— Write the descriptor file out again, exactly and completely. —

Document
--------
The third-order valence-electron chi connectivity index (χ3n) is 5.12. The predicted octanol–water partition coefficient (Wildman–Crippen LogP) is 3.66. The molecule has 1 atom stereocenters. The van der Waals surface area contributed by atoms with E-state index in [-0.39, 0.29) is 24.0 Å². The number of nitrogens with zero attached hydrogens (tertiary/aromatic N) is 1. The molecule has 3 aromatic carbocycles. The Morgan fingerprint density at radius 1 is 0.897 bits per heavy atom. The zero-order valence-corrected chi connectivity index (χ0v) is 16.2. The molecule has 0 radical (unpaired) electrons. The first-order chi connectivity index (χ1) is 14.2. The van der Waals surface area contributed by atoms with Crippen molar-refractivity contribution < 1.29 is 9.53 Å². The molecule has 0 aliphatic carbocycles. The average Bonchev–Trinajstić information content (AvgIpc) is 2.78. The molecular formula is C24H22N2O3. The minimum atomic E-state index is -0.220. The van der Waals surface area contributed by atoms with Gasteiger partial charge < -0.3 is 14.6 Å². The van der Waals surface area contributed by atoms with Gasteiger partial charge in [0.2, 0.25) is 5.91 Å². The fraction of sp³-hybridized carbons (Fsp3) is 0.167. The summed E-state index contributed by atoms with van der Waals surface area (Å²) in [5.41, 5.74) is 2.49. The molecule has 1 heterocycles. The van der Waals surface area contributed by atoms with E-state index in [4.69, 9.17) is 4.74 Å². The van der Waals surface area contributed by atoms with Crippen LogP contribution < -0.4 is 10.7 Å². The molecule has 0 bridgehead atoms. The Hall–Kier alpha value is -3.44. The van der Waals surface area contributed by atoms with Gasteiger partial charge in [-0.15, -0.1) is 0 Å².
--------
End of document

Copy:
The third-order valence-electron chi connectivity index (χ3n) is 5.12. The predicted octanol–water partition coefficient (Wildman–Crippen LogP) is 3.66. The molecule has 1 atom stereocenters. The van der Waals surface area contributed by atoms with E-state index in [-0.39, 0.29) is 24.0 Å². The number of nitrogens with zero attached hydrogens (tertiary/aromatic N) is 1. The molecule has 3 aromatic carbocycles. The Morgan fingerprint density at radius 1 is 0.897 bits per heavy atom. The zero-order valence-corrected chi connectivity index (χ0v) is 16.2. The molecule has 0 radical (unpaired) electrons. The first-order chi connectivity index (χ1) is 14.2. The van der Waals surface area contributed by atoms with Crippen molar-refractivity contribution < 1.29 is 9.53 Å². The molecule has 0 aliphatic carbocycles. The average Bonchev–Trinajstić information content (AvgIpc) is 2.78. The molecular formula is C24H22N2O3. The minimum atomic E-state index is -0.220. The van der Waals surface area contributed by atoms with Gasteiger partial charge < -0.3 is 14.6 Å². The van der Waals surface area contributed by atoms with Gasteiger partial charge in [0.2, 0.25) is 5.91 Å². The fraction of sp³-hybridized carbons (Fsp3) is 0.167. The summed E-state index contributed by atoms with van der Waals surface area (Å²) in [5.41, 5.74) is 2.49. The molecule has 1 heterocycles. The van der Waals surface area contributed by atoms with E-state index in [4.69, 9.17) is 4.74 Å². The van der Waals surface area contributed by atoms with Crippen LogP contribution < -0.4 is 10.7 Å². The molecule has 0 bridgehead atoms. The Hall–Kier alpha value is -3.44. The van der Waals surface area contributed by atoms with Gasteiger partial charge in [-0.15, -0.1) is 0 Å².